Homemade broths are both nutritious and a delicious base for all sorts of soups, stews, and sauces and the best ones are really thick…gelatinous…when cold. But what is the secret to making really gelatinous broth? Well…I was on a mission to find out.
The Secret is in the Feet
When I first started making homemade chicken broth I never used chicken feet. I wouldn’t have even known where to find them let alone cook with them! But then I learned from Sally Fallon, author of Nourishing Traditions, that to make great chicken broth, I was going to need feet!*
So, I set out to find some feet…chicken feet. And I found them. But I was horrified by what I found. They looked like alien hands! And I was befret with great trepidation about putting anything that looked like ET’s hand’s into my stock pot.
A Pharmacy in a Bowl
However, along with my first bag of feet came a delightful little note of explanation from the farmer that started with…”What to do now that you have your chicken feet…” which gave me the courage to put them into my stock pot knowing that I would be able to create a very nutritious gelatinous brew.
As I had learned from Sally Fallon’s book, gelatinous is what you want. It was the go-to-food of our ancestors when anyone was sick. Basically a pharmacy in a bowl. Ever heard of Jewish Penicillin? It’s chicken soup made from homemade chicken broth. It’s the gelatin in the broth that’s great for your insides as well as your outsides. Gelatinous stock soothes both tummy…and skin.
…And Even Wrinkles Will Disappear
It’s even been rumored that bone broths can lessen wrinkles! Makes sense. All that gelatin in a well made broth represents collagen that has been melted away from the bones after long hours of simmering. As I have now passed the half century mark, the promise of the lessening of wrinkles sealed the deal for me.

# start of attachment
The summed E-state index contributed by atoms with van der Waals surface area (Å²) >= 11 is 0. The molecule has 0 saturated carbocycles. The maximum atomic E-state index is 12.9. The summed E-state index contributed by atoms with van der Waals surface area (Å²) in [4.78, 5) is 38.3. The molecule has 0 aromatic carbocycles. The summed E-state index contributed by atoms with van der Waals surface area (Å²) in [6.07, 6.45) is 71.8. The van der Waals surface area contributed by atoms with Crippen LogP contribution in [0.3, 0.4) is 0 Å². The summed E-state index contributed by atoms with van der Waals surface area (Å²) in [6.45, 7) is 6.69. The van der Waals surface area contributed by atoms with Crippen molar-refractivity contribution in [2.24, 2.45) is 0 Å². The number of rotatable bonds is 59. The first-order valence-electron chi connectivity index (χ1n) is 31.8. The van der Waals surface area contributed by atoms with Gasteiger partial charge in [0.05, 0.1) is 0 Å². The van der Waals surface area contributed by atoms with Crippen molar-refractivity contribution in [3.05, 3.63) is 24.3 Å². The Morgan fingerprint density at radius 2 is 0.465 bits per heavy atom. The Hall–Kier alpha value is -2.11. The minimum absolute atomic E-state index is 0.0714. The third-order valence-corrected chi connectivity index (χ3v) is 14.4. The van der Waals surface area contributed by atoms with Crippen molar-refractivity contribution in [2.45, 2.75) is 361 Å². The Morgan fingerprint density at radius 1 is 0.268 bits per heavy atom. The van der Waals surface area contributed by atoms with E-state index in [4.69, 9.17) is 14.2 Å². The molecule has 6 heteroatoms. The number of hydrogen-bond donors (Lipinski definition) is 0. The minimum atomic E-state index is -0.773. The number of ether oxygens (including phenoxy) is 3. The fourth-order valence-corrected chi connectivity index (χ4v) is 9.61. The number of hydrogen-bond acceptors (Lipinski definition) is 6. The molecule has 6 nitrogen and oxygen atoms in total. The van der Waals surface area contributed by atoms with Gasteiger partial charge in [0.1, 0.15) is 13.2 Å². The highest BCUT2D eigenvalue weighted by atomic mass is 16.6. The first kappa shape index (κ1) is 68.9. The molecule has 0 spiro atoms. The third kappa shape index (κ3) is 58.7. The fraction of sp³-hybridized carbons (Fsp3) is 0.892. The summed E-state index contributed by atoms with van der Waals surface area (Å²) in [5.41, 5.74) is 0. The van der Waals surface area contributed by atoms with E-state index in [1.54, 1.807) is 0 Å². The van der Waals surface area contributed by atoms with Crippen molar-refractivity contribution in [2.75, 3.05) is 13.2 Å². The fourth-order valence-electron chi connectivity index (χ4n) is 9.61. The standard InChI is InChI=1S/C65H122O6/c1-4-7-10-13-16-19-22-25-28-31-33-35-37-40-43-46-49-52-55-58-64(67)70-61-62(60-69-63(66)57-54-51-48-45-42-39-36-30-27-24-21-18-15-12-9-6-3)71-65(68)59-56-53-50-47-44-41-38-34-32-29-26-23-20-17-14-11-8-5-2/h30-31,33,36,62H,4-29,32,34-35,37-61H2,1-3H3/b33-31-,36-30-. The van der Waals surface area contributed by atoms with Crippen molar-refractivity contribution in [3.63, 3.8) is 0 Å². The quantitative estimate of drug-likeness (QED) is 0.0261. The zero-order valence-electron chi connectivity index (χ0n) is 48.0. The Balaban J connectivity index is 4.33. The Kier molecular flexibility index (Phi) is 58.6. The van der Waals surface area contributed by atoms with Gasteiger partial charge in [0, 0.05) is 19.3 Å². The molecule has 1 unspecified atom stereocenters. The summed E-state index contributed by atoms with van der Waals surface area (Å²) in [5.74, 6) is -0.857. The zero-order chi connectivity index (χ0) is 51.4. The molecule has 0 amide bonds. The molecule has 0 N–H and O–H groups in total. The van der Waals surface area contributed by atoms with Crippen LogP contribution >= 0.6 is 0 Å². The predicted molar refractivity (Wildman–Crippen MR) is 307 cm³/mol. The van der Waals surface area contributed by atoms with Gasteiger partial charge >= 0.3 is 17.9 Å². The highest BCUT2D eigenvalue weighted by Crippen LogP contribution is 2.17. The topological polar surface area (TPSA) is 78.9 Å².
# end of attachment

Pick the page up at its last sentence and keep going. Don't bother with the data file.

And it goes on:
And So It Begins…
So into my stock-pot went the chicken feet, along with the carcass of my roasted chicken, a few extra chicken backs and necks, a bit of vinegar, celery, onions, carrots, a handful of peppercorns, and a bay leaf…and enough water to cover everything.
As an aside…I hesitate to try and give any hard and fast recipe for broth as I do not want to constrain one’s creativity! Truth be told, although we may find a plethora of recipes for homemade broth …there really is no need for one. If you’ve got a bit of meat, some bones, a few veggie scraps, an acid, and some water, you can make broth. All it takes is learning a few basics, using what you have on hand, and a little bit of common sense.
First, I let my mixture soak in the vinegared-water for about an hour which is suppose to leach the calcium out of the chicken bones and impart it into the broth. (I only add about a 1/4 cup of apple cider vinegar). So that the broth will be nicely gelled, I don’t add an excessive amount of water – - – just enough to cover everything. Next, I turned on the stove, brought the whole thing to a boil, skimed off any foam that rose to the top, turned the heat down to low, and let it simmer the entire day.
At days end, I spooned out all the solids, strained the broth through a cheesecloth lined colander, then refrigerated it so it could cool and the fat could rise to the top.
Once cooled, I removed the chicken fat on the top…saving it for another day…and this is what I found…
A glorious gelatinous chicken broth ready for a host of uses. And the taste? Once warmed it was yummy!
Ready to Make your Own?
If you’d like to give making chicken stock with chicken feet a whirl, you can check out your local farmer’s market or ask around at local farms in your area. You can also order chicken feet online at US Wellness Meats.
*OK…but what if you’re simply not interested in working with chicken feet? When it comes to all this alternative food prep…what have I said in the past…Don’t worry. There’s good news! Chicken necks and backs work well too for making a gelatinous and nutritious stock…and they are a lot easier to find at the grocery store.